KINGS'S LYNN FESTIVAL: London Handel Players perform works by Telemann, Vivaldi, Back and Herschel at St Nicholas' Chapel
Six carefully, but deliberately, chosen works by German and Italian composers were expertly delivered by the London Handel Players on Saturday night.
Spanning the 17th and 18th centuries, Telemann, Vivaldi, Bach and Herschel's pieces each captured this year's Festival theme of Science and Arts, but in vastly contrasting ways.
The recital at St Nicholas' Chapel, in St Ann's Street, opened with Telemann's Concerto for Recorder and Flute, just one of more than 3,000 works from possibly the most prolific composer of music in history.
It was chance for the group's flute and recorder players, Rachel Brown and Olwen Foulkes, to put down a marker for some of the equally demanding pieces to come.
Vivaldi's Concerto for Violin and Cello came next, described in the programme notes as having a "richness of melody and invention" which was justified by violinists Adrian Butterfield, Laura Vadjon, Bill Thorp, viola player Rachel Byrt and cellist Kath Sharman.
But for the kind of baroque chamber music that this particular Festival feature was set aside for, Johann Sebastian Bach is very much the composer of choice and his Concerto for Two Violins and Strings simply crackled with intergalactic precision and complexity, something which kept the London Handel Players fully on their toes.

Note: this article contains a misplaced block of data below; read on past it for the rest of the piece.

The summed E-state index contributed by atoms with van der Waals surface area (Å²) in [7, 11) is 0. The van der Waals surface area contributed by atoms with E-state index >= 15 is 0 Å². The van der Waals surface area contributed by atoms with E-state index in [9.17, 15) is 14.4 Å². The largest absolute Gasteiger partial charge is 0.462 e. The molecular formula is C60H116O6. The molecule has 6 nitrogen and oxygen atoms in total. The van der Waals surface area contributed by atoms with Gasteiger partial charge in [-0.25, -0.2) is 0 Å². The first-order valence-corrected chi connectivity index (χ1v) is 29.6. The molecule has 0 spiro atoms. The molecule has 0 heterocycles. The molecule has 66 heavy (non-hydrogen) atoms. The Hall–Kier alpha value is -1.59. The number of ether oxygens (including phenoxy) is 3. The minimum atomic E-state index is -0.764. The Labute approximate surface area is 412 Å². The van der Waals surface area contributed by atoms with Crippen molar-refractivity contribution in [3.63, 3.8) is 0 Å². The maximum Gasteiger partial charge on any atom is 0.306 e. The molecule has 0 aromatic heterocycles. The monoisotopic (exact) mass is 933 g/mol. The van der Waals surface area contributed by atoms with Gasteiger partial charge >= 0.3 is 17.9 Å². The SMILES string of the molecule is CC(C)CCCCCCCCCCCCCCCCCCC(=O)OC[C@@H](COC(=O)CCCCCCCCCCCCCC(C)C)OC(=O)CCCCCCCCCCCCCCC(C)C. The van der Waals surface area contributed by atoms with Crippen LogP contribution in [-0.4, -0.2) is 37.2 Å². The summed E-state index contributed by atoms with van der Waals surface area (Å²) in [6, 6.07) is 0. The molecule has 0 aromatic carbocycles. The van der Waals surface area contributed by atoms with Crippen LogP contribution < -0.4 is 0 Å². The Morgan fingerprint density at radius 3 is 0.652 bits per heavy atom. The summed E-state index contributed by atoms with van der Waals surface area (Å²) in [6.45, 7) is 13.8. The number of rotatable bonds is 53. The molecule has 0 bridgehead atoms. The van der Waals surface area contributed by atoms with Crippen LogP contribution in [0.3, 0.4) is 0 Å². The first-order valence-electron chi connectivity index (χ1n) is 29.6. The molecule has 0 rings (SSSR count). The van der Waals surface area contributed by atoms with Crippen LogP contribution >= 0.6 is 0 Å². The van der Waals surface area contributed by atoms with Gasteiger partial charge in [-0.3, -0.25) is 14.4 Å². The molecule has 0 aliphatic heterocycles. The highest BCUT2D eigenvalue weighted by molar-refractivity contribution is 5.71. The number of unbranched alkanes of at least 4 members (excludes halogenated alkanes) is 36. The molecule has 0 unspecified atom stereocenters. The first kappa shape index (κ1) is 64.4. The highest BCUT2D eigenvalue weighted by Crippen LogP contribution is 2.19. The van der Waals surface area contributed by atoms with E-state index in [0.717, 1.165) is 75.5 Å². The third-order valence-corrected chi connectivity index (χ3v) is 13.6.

Bass player Kate Brooke and harpsichordist Silas Wollston simply shone as instruments and musicians united in musical harmony to celebrate the genius of a classical music benchmark.
The recital's second half was fittingly opened with William Herschel's Symphony for Strings, fittingly because of the composer's reputation as an astronomer and scientist of note whose name was given to the European Space Agency's observatory, actually a telescope that studied the elements and characteristics of the universe.
As for the music, discipline and structure was the key, both in terms of instrumental activity and musical expression.
Rachel Brown made a comeback for Vivaldi's Flute Concerto in D Minor, known as Il Gran Mogol (The Grand Moghul) because of its connection to India and only performed regularly by music ensembles since 2010 after it was rediscovered in Scotland following an interval of 250 years.
The recital ended with a sample of Bach's mighty Brandenburg Concerto, composed of three movements that combined grace, emotion and celebration on a night when the Festival took a memorable musical leap for West Norfolk mankind.
Review by Winston Brown